Part of the Series: Knitting: Three Slip-Stitch Projects

Knitting: Stranded Colorwork Explained

The secret behind knitting the beautiful designs in stranded colorwork is in the stranding. Using two strands of yarn at a time enables the knitter to create designs, or motifs, in the knitted fabric. [more…]

Part of the Series: Knitting: Three Stranded Colorwork Projects

How to Knit a Stranded Colorwork Blouse

The shallow yoke and gathered sleeves of this top knitted using stranded colorwork are accented with two different sizes of bobbles, as well as embroidered French knots. Gentle waist shaping and ribbing [more…]

Part of the Series: Knitting: Three Stranded Colorwork Projects

How to Knit a Finniquoy Waistcoat

Named for a shady ravine on Fair Isle, this vest is a classic example of traditional Fair Isle knitting. Seven colors of two-ply wool create a cohesive knitted fabric, while crocheted steeks provide a [more…]

Part of the Series: Knitting: Three Stranded Colorwork Projects

How to Knit a Regnbue Cardigan

Regnbue (pronounced “rhine-boo”) is the Danish word for rainbow. Kauni Effektgarn is a special yarn from Denmark that slowly changes color over the course of yards and yards of yarn. The color changes [more…]

Part of the Series: Knitting: Three Stranded Colorwork Projects

How to Knit a Stripe Yoke Turtleneck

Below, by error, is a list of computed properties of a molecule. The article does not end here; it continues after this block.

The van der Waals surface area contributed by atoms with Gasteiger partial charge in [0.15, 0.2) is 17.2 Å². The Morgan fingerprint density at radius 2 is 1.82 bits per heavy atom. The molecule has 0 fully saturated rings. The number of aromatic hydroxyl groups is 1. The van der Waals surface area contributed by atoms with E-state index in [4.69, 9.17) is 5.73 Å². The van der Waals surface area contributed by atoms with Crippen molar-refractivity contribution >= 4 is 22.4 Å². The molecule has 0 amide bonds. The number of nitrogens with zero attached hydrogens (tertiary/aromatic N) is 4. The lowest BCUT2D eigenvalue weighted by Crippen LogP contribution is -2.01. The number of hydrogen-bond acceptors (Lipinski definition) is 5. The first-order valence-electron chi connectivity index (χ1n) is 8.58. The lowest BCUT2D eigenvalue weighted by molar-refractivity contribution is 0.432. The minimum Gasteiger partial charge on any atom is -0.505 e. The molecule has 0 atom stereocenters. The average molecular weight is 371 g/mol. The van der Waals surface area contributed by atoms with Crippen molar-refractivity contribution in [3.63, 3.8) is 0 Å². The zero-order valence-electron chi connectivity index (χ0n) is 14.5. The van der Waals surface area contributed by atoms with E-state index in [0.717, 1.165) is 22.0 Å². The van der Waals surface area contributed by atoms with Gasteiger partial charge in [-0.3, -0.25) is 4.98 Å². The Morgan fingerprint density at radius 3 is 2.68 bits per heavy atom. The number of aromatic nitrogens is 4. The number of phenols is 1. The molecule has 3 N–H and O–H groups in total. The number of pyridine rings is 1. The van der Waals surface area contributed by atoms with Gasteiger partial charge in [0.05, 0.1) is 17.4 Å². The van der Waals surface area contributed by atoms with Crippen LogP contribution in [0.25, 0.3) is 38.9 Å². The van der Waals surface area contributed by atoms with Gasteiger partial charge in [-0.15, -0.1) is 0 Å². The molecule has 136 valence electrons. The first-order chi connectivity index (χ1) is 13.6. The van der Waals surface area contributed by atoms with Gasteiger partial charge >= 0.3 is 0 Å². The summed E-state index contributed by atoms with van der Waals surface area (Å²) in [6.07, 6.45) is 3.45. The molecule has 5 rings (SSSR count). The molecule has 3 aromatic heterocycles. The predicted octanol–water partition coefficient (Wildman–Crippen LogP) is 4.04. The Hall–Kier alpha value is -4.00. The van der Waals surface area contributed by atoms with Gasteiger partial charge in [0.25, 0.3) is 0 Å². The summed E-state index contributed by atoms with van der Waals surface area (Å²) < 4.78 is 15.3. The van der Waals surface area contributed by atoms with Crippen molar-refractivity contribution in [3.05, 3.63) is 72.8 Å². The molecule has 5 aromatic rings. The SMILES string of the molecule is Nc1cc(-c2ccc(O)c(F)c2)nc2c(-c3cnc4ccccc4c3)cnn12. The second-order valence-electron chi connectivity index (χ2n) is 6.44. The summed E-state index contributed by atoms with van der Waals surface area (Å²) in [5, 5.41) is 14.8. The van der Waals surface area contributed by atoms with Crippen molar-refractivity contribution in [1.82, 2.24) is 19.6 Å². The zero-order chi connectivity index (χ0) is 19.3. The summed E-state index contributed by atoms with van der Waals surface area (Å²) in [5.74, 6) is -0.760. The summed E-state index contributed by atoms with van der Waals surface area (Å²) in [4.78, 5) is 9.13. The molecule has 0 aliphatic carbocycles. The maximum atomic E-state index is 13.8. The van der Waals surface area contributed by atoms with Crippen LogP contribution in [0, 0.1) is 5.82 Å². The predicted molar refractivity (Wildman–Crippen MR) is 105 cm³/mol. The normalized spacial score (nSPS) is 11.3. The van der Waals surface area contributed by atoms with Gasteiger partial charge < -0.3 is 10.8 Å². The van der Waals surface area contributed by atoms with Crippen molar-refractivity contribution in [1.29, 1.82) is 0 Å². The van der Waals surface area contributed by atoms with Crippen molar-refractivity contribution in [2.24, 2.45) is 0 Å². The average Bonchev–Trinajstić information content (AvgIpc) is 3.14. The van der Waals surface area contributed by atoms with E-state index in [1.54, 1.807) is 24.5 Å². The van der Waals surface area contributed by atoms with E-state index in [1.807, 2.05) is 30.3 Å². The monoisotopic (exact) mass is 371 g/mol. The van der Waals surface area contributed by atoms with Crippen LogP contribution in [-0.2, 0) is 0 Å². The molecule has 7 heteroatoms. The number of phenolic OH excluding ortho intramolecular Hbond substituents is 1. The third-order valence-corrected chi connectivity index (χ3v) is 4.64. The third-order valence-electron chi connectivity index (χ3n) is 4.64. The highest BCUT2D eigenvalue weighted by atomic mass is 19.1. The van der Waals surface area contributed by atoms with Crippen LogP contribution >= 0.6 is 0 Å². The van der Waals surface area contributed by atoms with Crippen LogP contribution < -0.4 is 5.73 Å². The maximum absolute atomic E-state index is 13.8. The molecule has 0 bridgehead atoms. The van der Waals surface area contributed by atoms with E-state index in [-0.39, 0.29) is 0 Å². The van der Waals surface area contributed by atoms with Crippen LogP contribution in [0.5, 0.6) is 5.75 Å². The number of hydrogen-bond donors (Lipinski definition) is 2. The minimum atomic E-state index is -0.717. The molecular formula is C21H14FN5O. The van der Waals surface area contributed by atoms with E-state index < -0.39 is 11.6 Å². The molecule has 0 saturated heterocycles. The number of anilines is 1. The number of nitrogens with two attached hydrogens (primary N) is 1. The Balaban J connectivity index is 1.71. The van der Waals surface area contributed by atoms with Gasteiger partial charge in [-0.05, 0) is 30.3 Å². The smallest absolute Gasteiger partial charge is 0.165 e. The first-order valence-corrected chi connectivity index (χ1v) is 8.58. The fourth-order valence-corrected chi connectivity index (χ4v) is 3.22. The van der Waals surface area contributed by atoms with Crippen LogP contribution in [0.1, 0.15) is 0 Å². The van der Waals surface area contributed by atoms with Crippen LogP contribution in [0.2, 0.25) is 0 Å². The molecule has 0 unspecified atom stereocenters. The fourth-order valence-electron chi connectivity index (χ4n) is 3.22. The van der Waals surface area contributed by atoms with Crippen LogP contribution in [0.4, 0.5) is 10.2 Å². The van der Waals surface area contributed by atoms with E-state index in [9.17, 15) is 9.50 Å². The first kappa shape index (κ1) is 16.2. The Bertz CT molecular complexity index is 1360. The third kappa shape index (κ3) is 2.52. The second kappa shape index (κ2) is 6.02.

In this yoke turtleneck sweater, the stripes are repeated exactly the same way from garment bottom to top. It’s the strategically placed decreases in the yoke that cause the stripes to bend into rings [more…]

Part of the Series: Knitting: Two Striped Projects

How to Knit Stripes

You can knit stripes in any size or scale, taking advantage of their versatility to highlight or disguise different figure traits. They can also be used to set off other areas of color and texture. Stripes [more…]

Part of the Series: Knitting: Two Striped Projects

How to Knit a Vertically Striped Vest

Knitting a vertically stripped vest relies on long-repeat self-striping yarn for its color changes. Knitting the piece from side to side causes the stripes to run vertically, for a slimming effect on the [more…]

Part of the Series: Knitting: Two Striped Projects

The Basics of Entrelac Knitting

The architecture of entrelac is different from that of other types of knitting. Entrelac fabric is composed of tiers of blocks that are set on their points, forming diamond shapes. Each block is worked [more…]

Part of the Series: Knitting: Two Entrelac Projects

Knitting Basics: Intarsia

The intarsia knitting technique enables you to introduce areas of color in any shape, size, and number to the background. Think of these intarsia areas as islands floating on the sea of their background [more…]

Part of the Series: Knitting: Three Intarsia Projects

The Basics of Modular Knitting

Modular knitting designs rely on the smaller pieces from which they are constructed for their shaping, and their overall silhouettes. The simplicity of this construction enables knitters to create unique [more…]

Part of the Series: Knitting: Three Modular Projects

Laddering: A Potential Problem in Circular Knitting

A ladder is a column of extended running threads that are surrounded on either side by normal stitches. They resemble the rungs of a ladder, hence the name. Laddering can happen in circular knitting in [more…]

Part of the Series: Circular Knitting: Special Techniques for Knitting in the Round